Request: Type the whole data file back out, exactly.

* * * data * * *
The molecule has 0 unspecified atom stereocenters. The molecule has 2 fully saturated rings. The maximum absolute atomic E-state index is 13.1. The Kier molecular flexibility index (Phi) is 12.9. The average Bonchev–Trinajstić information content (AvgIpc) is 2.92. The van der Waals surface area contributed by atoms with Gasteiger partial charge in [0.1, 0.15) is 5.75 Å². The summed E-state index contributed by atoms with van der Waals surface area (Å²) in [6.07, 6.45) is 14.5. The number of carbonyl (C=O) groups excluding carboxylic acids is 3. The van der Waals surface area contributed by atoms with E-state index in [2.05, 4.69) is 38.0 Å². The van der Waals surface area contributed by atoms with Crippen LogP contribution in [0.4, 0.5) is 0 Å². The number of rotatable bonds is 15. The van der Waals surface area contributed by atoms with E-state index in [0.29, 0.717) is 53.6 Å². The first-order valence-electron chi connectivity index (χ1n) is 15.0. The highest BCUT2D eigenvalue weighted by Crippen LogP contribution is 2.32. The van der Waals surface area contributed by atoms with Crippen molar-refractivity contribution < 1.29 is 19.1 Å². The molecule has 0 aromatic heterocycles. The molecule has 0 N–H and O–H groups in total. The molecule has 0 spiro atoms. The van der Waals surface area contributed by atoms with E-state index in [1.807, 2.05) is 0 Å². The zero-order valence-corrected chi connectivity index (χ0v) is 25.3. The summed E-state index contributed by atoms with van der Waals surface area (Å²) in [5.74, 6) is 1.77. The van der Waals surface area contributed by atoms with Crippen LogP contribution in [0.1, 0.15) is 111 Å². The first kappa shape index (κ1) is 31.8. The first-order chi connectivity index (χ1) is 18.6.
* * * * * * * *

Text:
The molecule has 0 unspecified atom stereocenters. The molecule has 2 fully saturated rings. The maximum absolute atomic E-state index is 13.1. The Kier molecular flexibility index (Phi) is 12.9. The average Bonchev–Trinajstić information content (AvgIpc) is 2.92. The van der Waals surface area contributed by atoms with Gasteiger partial charge in [0.1, 0.15) is 5.75 Å². The summed E-state index contributed by atoms with van der Waals surface area (Å²) in [6.07, 6.45) is 14.5. The number of carbonyl (C=O) groups excluding carboxylic acids is 3. The van der Waals surface area contributed by atoms with E-state index in [2.05, 4.69) is 38.0 Å². The van der Waals surface area contributed by atoms with Crippen LogP contribution in [0.4, 0.5) is 0 Å². The number of rotatable bonds is 15. The van der Waals surface area contributed by atoms with E-state index in [0.29, 0.717) is 53.6 Å². The first-order valence-electron chi connectivity index (χ1n) is 15.0. The highest BCUT2D eigenvalue weighted by Crippen LogP contribution is 2.32. The van der Waals surface area contributed by atoms with Crippen molar-refractivity contribution < 1.29 is 19.1 Å². The molecule has 0 aromatic heterocycles. The molecule has 0 N–H and O–H groups in total. The molecule has 0 spiro atoms. The van der Waals surface area contributed by atoms with E-state index in [1.807, 2.05) is 0 Å². The zero-order valence-corrected chi connectivity index (χ0v) is 25.3. The summed E-state index contributed by atoms with van der Waals surface area (Å²) in [5.74, 6) is 1.77. The van der Waals surface area contributed by atoms with Crippen LogP contribution in [0.1, 0.15) is 111 Å². The first kappa shape index (κ1) is 31.8. The first-order chi connectivity index (χ1) is 18.6.